Terror attacks and election place UK PM Theresa May under microscope
Prime Minister Theresa May’s “strong and stable” image is under close scrutiny after a string of terror attacks and campaign missteps ahead Thursday’s vote.
Prime Minister Theresa May is seeking re-election as a tough leader to take Britain through Brexit, but her “strong and stable” image is under close scrutiny after a string of terror attacks and campaign missteps ahead Thursday’s vote.
May won praise in many quarters for her initial responses to the Manchester concert bombing and Saturday night’s rampage in London, which left seven people dead.
But by focusing much of her Conservative party’s campaign on her rival Jeremy Corbyn’s security credentials, she has faced accusations of politicising the attacks.
A U-turn on a key manifesto proposal to fund elderly social care was also damaging, while some voters also expressed irritation that she called the snap vote despite promising not to.
The election is May’s first since taking office after last year’s referendum vote to leave the European Union, when she replaced David Cameron with little opposition.
From the outset, the 60-year-old vicar’s daughter presented herself as a steady hand on the tiller.
Despite having campaigned to stay in the EU, she promised that “Brexit means Brexit” -- and in March, formally began the two-year process of leaving the bloc.
She promised to cut immigration and fight for those who feel left behind by globalisation, an approach that won her support from voters across the political spectrum.
But the election has exposed an awkward manner with the public and a reliance on soundbites.
Rivals have accused her of policy-making by slogan and lashed her for refusing to engage in head-to-head TV debates.
In a rare unscripted encounter with a voter that was filmed and went viral, May responded to a woman angry about welfare cuts with bland campaign slogans.
Other questions have swirled around the failure of the security services to thwart jihadists after three terror attacks in three months.
As the polls narrowed, some Tories questioned the wisdom of basing their party’s campaign around May’s “strong and stable leadership”.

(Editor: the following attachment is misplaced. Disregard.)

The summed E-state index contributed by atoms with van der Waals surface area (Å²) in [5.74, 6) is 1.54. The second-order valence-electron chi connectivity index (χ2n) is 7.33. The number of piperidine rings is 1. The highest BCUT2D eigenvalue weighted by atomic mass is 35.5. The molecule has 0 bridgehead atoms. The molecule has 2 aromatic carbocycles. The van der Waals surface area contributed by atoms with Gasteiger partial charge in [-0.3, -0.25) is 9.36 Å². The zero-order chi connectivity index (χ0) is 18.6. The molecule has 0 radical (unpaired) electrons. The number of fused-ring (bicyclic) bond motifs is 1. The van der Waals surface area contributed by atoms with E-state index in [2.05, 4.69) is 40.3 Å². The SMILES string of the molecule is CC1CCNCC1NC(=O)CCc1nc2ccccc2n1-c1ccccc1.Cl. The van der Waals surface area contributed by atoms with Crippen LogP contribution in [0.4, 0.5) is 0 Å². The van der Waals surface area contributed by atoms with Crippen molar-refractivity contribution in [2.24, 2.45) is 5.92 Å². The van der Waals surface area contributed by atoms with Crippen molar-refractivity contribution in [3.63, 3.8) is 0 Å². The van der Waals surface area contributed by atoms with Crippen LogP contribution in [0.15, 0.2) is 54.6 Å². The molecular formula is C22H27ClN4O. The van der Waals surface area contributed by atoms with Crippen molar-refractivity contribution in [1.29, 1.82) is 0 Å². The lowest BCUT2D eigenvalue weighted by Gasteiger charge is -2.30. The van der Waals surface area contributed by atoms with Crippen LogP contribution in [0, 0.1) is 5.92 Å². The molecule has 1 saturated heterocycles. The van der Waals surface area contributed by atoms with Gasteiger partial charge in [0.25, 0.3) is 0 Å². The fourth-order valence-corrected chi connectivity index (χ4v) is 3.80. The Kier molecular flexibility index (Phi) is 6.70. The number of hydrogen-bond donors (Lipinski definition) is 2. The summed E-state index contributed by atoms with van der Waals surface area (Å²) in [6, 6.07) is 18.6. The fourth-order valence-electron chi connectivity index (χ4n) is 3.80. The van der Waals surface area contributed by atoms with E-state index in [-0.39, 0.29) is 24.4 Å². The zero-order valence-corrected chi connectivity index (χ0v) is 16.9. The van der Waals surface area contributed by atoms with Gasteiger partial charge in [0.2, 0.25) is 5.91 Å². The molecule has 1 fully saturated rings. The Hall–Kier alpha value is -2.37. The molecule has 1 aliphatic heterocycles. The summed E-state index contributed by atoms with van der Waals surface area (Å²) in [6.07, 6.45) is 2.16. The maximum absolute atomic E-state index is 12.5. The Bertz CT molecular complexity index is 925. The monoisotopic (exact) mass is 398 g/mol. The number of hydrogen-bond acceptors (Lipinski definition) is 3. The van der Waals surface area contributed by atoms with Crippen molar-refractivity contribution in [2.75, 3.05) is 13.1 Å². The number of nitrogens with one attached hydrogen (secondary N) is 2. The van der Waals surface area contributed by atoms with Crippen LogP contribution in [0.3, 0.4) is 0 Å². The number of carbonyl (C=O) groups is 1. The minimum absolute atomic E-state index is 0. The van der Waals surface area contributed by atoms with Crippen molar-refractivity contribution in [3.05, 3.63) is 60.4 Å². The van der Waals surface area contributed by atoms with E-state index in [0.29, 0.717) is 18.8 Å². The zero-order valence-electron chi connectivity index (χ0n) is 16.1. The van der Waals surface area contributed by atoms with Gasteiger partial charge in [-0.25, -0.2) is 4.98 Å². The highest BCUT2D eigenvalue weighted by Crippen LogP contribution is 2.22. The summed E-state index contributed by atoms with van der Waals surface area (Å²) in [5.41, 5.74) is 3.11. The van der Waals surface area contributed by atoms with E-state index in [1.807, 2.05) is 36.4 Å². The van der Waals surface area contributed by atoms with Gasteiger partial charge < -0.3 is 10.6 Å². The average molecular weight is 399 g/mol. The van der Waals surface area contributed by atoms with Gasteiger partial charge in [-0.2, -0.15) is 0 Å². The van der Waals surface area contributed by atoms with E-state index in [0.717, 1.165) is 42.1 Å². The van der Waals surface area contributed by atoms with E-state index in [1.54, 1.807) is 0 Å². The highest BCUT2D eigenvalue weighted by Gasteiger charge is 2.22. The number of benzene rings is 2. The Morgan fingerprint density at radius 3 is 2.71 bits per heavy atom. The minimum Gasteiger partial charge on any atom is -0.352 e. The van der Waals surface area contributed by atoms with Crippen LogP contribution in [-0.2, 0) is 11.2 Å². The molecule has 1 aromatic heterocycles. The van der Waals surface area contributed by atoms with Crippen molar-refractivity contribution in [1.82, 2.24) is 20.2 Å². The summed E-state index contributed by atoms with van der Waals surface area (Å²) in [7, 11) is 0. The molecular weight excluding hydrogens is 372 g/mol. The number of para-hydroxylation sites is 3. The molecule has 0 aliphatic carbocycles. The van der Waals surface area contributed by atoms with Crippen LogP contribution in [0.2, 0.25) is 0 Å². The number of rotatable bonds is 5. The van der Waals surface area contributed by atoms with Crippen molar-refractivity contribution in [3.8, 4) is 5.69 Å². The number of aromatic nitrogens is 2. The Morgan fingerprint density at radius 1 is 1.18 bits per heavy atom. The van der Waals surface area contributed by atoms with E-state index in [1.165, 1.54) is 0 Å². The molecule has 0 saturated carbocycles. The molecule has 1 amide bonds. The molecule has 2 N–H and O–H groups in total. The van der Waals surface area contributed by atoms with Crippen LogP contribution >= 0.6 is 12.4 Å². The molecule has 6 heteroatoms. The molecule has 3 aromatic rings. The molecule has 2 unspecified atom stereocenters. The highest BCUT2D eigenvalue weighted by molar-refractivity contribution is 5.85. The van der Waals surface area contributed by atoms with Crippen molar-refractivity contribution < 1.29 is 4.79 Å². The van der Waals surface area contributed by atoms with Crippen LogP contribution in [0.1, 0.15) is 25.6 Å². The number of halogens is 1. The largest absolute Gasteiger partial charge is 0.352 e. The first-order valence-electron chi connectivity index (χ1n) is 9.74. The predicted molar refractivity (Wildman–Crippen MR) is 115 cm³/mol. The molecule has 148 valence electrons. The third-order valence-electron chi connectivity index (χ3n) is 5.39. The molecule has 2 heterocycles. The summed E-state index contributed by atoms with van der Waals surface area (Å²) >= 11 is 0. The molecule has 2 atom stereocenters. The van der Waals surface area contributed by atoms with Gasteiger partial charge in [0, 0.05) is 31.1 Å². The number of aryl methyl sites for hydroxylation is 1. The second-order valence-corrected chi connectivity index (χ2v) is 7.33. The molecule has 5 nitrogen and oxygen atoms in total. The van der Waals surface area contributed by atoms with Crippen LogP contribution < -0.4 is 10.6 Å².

In the final stretch, the party slightly amended its messaging, focusing more on the Conservatives rather than May herself.
A colleague once labelled May “a bloody difficult woman”, a description she has highlighted to prove she will be tough in Brexit talks that begin after the election.
She has held up her past negotiations on security and home affairs with the EU as proof she can get things done.
But her anti-immigration rhetoric and a warning that she will walk away from the talks if she does not get the deal she wants have not always gone down well in European capitals.
After the row over social care, which followed a U-turn over taxation in the March budget, one interviewer said: “If I was sitting in Brussels... I’d think ‘she’s a blowhard who collapses at the first sign of gunfire’.”
The care row shone a light on May’s habit of relying on a few trusted advisors, which saw even cabinet ministers excluded from discussion over parts of the Tory manifesto.
May, who has represented the wealthy London commuter seat of Maidenhead since 1997, says she does not “gossip about people over lunch”, but “gets on with the job”.
‘Good, solid Conservatism’
As Britain’s second female prime minister, May is often compared to the first, Conservative “Iron Lady” Margaret Thatcher -- but she has struck a markedly different tone.
She says government should be used to improve the lives of ordinary people, and her manifesto rejected “untrammelled free markets” and “the cult of selfish individualism”.
May has never been afraid of challenging her party -- as Conservative chairwoman in 2002, she famously warned that the Tories were seen as “the nasty party”.
But she insists there is no such thing as “Mayism”, only “good, solid Conservatism”.
The prime minister credits her outlook on life to her “very happy” childhood in a vicarage, where she was obliged to meet a variety of people from different walks of life.
She studied geography at the University of Oxford, before working in finance, including at the Bank of England.
She met her husband Philip, a banker, at university, after reportedly being introduced by future Pakistan premier Benazir Bhutto.
Not long after their marriage, May’s vicar father died in a car accident, followed a year later by her mother, who had multiple sclerosis.
In 2013, May revealed she has type 1 diabetes but insisted it would not affect her career.
It was a question of “head down and getting on with it” -- a message she is hoping voters will heed on polling day.
First Published: Jun 06, 2017 18:16:46